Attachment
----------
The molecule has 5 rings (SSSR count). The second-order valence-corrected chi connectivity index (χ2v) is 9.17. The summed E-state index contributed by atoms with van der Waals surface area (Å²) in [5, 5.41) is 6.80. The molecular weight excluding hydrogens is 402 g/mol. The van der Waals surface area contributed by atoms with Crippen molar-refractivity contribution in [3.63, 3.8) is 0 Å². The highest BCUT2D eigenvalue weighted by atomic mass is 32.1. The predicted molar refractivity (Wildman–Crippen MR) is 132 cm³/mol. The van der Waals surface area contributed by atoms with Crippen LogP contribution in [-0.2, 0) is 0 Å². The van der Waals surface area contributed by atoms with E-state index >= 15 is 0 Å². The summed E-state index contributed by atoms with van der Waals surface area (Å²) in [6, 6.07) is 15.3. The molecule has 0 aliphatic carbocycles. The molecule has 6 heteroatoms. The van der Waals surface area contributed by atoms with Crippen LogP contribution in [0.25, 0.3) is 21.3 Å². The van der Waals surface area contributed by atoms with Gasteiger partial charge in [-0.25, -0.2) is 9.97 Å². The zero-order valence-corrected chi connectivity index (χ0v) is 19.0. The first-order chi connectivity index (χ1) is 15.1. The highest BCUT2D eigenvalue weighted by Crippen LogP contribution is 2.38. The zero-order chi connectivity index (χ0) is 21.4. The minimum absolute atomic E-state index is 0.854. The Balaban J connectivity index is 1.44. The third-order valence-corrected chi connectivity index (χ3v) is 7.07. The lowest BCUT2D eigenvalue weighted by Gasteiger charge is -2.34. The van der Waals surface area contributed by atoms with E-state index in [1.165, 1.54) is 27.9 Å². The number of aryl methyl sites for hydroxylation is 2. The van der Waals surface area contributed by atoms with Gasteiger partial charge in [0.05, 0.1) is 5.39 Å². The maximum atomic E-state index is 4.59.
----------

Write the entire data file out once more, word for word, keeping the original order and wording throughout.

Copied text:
The molecule has 5 rings (SSSR count). The second-order valence-corrected chi connectivity index (χ2v) is 9.17. The summed E-state index contributed by atoms with van der Waals surface area (Å²) in [5, 5.41) is 6.80. The molecular weight excluding hydrogens is 402 g/mol. The van der Waals surface area contributed by atoms with Crippen molar-refractivity contribution in [3.63, 3.8) is 0 Å². The highest BCUT2D eigenvalue weighted by atomic mass is 32.1. The predicted molar refractivity (Wildman–Crippen MR) is 132 cm³/mol. The van der Waals surface area contributed by atoms with Crippen LogP contribution in [-0.2, 0) is 0 Å². The van der Waals surface area contributed by atoms with E-state index >= 15 is 0 Å². The summed E-state index contributed by atoms with van der Waals surface area (Å²) in [6, 6.07) is 15.3. The molecule has 0 aliphatic carbocycles. The molecule has 6 heteroatoms. The van der Waals surface area contributed by atoms with Crippen LogP contribution in [0.25, 0.3) is 21.3 Å². The van der Waals surface area contributed by atoms with Gasteiger partial charge in [-0.25, -0.2) is 9.97 Å². The zero-order valence-corrected chi connectivity index (χ0v) is 19.0. The first-order chi connectivity index (χ1) is 15.1. The highest BCUT2D eigenvalue weighted by Crippen LogP contribution is 2.38. The zero-order chi connectivity index (χ0) is 21.4. The minimum absolute atomic E-state index is 0.854. The Balaban J connectivity index is 1.44. The third-order valence-corrected chi connectivity index (χ3v) is 7.07. The lowest BCUT2D eigenvalue weighted by Gasteiger charge is -2.34. The van der Waals surface area contributed by atoms with E-state index in [1.165, 1.54) is 27.9 Å². The number of aryl methyl sites for hydroxylation is 2. The van der Waals surface area contributed by atoms with Gasteiger partial charge in [0.05, 0.1) is 5.39 Å². The maximum atomic E-state index is 4.59.